Websites, mobile apps, interactive digital displays…what do these have in common? UX design.

These are just a few examples of the many digital assets brands are using to convert their target audiences. But one thing that’s certain, is that their functions have all been carefully strategized to appeal to the user.

A substantial amount of this strategy is attributed to user research. To help understand just how impactful user research is for maximizing user experience, we’ve put together a complete field guide. 

User Research Defined

You’d be hard-pressed to find UX designs that haven’t been derived from extensive user research.

User research is the umbrella term for undergoing a myriad of research trials to answer critical questions having to do with user experience. Because user research is so important, it has a prominent place in all phases of the product development phase, and long after a UX design has been launched for continuous improvement.

The core principle of user research is that it’s people-centric. It places the end-user at the center of your UX design process and products The Interactive Design Foundation emphasizes that the objective of the user research data you collect is to inspire designs, evaluate your solutions, and to measure your impact.

A Closer Look at The Purpose of User Research

Design Better Products

The effectiveness of UX design products relies solely on the user’s response. A faulty UX design has a high cost, but one that has been thoroughly researched for optimal user experience can better position organizations over there competitors.

To give you an idea of just how important user research is in UX design is the fact that according to Measuring U, 85% of issues related to UX can be detected by performing a usability test on a group of 5 users.

Save Resources

Sending UX designs back to the development phase due to complications post-launch is costly, especially as it’s estimated that developers spend about 50% of their time fixing UX design issues which could have been avoided with adequate research. To put into perspective just how costly that is for organizations is the fact that fixing a problem in development costs 10 times as much as fixing it in design, and 100 times as much if you’re trying to fix the problem in a product that’s already been released. All of this accounts for time and money that could’ve been saved.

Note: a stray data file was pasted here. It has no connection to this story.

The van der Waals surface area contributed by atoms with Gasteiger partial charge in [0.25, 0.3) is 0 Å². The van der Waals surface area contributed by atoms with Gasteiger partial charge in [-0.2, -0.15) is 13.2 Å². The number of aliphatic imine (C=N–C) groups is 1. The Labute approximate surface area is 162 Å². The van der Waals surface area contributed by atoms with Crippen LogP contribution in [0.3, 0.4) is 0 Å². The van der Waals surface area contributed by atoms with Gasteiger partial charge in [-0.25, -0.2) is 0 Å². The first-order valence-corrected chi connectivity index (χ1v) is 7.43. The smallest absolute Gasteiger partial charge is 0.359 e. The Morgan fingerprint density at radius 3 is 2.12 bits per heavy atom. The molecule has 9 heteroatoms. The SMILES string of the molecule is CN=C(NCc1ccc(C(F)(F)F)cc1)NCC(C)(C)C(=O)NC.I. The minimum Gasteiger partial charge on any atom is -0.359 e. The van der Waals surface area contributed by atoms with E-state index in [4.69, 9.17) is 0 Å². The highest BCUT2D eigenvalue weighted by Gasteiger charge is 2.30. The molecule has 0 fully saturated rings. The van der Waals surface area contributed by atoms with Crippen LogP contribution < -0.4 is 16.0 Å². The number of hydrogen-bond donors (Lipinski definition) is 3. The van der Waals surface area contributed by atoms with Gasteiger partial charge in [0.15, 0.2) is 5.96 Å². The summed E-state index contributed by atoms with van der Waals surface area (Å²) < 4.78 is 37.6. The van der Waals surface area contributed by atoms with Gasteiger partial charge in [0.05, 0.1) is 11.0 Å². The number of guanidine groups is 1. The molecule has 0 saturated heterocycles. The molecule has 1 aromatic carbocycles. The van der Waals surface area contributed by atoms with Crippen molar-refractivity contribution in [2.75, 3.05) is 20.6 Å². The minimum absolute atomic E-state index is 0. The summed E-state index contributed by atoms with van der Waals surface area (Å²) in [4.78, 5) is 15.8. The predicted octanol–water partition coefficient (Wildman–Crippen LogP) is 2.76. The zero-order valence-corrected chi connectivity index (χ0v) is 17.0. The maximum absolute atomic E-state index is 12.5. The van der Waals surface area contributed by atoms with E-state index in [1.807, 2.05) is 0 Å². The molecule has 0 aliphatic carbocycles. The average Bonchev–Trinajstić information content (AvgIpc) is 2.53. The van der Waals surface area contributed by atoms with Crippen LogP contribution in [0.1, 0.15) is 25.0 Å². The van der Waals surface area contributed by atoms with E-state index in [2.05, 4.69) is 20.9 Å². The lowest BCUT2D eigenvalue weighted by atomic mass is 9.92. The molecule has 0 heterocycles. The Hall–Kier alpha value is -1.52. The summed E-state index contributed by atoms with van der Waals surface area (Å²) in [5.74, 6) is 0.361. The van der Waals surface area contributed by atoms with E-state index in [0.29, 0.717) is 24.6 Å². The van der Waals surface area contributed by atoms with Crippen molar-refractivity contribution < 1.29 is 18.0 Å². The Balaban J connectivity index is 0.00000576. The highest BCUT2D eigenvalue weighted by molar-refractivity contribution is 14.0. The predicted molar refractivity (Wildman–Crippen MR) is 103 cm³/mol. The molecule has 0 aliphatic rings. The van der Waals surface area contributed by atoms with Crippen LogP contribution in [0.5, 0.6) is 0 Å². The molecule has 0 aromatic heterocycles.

Generate a High ROI

Investing in user research for UX has an incredibly high ROI, consider how much can be saved from fixing errors post-launch.  In fact, experts say that for every $1 invested in UX typically results in a return between $10 and $100, including user research.

3 Reasons Why You Should Do User Research

While there’s a laundry list of reasons that conducting user research is important, ultimately all they all fall under three core arguments.

To Create Relevant Designs

UX designs have to be relevant to that target user, otherwise, they will never drive your bottom line. You’ll be left with a waste of resources due to a complete lack of conversions from not implementing a user-centered design. Alternately, relevant, strategized UX designs have immense ROI potential. How much? Experts say that intentional and strategic user experience has the potential to raise conversion rates by as much as 400%. 

For Optimal Usability and Design

User research is vital in gaining insight into what creates a successful user experience in terms of design and usability. Without this insight, you risk losing a substantial amount of engagement with your target audience. In fact, it’s reported that 52% of users said that a bad mobile experience made them less likely to engage with a company. In today’s competitive climate, companies can’t afford that kind of dip.

To Understand the ROI of Your UX Design